The illusions of going beyond expectations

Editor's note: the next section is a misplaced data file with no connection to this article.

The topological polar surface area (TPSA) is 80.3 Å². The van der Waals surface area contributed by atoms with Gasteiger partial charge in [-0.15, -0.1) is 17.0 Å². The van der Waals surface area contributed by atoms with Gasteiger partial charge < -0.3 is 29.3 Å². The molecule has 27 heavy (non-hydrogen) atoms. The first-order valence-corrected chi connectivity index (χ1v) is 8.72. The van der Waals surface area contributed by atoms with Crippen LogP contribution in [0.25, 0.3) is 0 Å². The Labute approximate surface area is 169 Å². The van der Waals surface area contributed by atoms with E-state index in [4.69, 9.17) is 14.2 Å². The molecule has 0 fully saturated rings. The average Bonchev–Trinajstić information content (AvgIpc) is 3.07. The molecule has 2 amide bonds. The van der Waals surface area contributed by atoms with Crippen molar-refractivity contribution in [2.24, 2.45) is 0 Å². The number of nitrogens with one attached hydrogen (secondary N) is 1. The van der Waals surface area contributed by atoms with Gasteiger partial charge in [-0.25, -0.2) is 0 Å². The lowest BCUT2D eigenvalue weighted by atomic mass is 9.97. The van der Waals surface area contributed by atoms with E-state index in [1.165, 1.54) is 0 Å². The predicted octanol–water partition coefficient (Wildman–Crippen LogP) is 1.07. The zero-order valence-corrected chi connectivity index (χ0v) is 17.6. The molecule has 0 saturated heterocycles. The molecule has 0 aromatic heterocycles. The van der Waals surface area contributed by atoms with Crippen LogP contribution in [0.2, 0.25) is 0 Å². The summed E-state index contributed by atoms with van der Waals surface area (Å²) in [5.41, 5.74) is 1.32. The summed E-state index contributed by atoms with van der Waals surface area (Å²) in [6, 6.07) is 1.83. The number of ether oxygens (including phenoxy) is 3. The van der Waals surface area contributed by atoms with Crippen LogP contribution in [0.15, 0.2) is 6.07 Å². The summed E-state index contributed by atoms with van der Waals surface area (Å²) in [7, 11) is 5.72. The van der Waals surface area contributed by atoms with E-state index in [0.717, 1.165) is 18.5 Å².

The ‘Art Act’ cultural association has been, for years, in a close cooperation with the Japan Foundation, and nears 100 events organised jointly with it. The latest project is a joint exhibition of the young plastic artists of Tokyo and Cluj, having as theme the already classic expression ‘I think I can.’ The most ironic perspective is provided by the installation exhibited by sculptor Adrian Cojocaru: a brain in a box, meant to be exported. This can also be regarded as an allusion to the cases of karoshi (death by overworking, in Japanese) whose incidence increases in the Nippon archipelago, which also claimed the lives of youths coming from Romania. Or, in mirror, the case of the Japanese student that came to put her brain in the service of Romanians.On the other hand, a less cynical interpretation would see the installation in the light of the exhibition’s title, as an illustration of the social benefits of globalisation: the migration of labour force. Beyond its symbolic dimension, displaying an internal organ of the body also suggests the decomposition of the person, which is reduced to its social functionalities. There are many Romanian sculptures on display in this exhibition, at Casa Matia of Cluj (the headquarters of the Art and Design University).Florin Tamba chose the essential stylisation of the descendents of Brancusi birds. An ineffable grace of the embrace/enchainment, in an ambiguous approach/rupture. The two almost symmetric pieces (which evoke swans in love) were carved out of a complete work, or do they try to merge in a graceful turning movement? The marble spiral of Alexandru Ciubotariu illustrates meanders not only through its sinuous lines, but also by alternating the plan with the curve registers, or the natural porosity with the matte polishing. For Claudia Filipov, folding is a game of variable geometries with shapes of hailstone, complex and complicate like in an origami.The theme of going beyond expectations is not conceived of a very heroic manner by any of the young artists. Stefan Pop’s drawings are portrait sketches with varying posts and density of touches, like in a fluid draft, without an end, which risks skidding towards caricature. The perspective of Eugen Mihai Rosca adds a more typical nuance of postmodern irony, illustrating the day-to-day turmoil with the success of a girl that merges simultaneous operations of body care. The technique – mixed media – which suggests a collage, and the color dominance of black, potentates the satiric dimension.Besides their Cluj-based co-exhibitors, Japanese plastic artists indeed seem to come from another world. The installation of Ryusuke Kido, part of a phased happening – the exhibition will travel from Cluj to Tokyo, at the Nakagawa imperial gallery – embraces the (dialectic) game between materiality and symbolic functionality. The still functional (electric) switches will partly turn to ash in Tokyo, illustrating the confusion between cause and effect, as the cause (turning on the light) superimposes to the effect (the switch burns instead of the light). The exploration of a secret (is the light on, or off?) generates self-destruction, by overexposure to the given energy. Which, once again, evokes the noxious effects of excess (also of excessive hope).The other Japanese artists are less conceptual. Some use traditional materials – silk paper, imprints on silk or ceramic plates of kaolin – or even stylised classical decorative motifs. But their esthetic is postmodern. Some adopt the style of comics, like the Japanese stories of Sari Nakayama, sketches on pollution, excess of technology, fashion, workaholics and climate changes.Hide Yoshikawa plays with funny-grotesque characters (as if taken from traditional stories) in surreal postures (riding a sheep or jumping in the water with a rope tied around their feet). Yuko Hishiyama’s drawings, which evoke the symmetry of Buddhist mandalas, drawn in a childish style, give a unique approach to the erotic theme: old couples, displaying various expressions, postures and clothes, illustrate the metamorphoses of relations. The dominantly skeptical and dark tone of the exhibition is synthesized in the work of Morita Taisho dedicated to the nuclear threat (a constant in the recent history of Japan): a curtain made of traditional washi paper, integrally black (but painted in a completely non-homogenous manner), flanked by two golden bands. A dark veil between two (artificially?) bright sections – a suggestive symbol of life/history.

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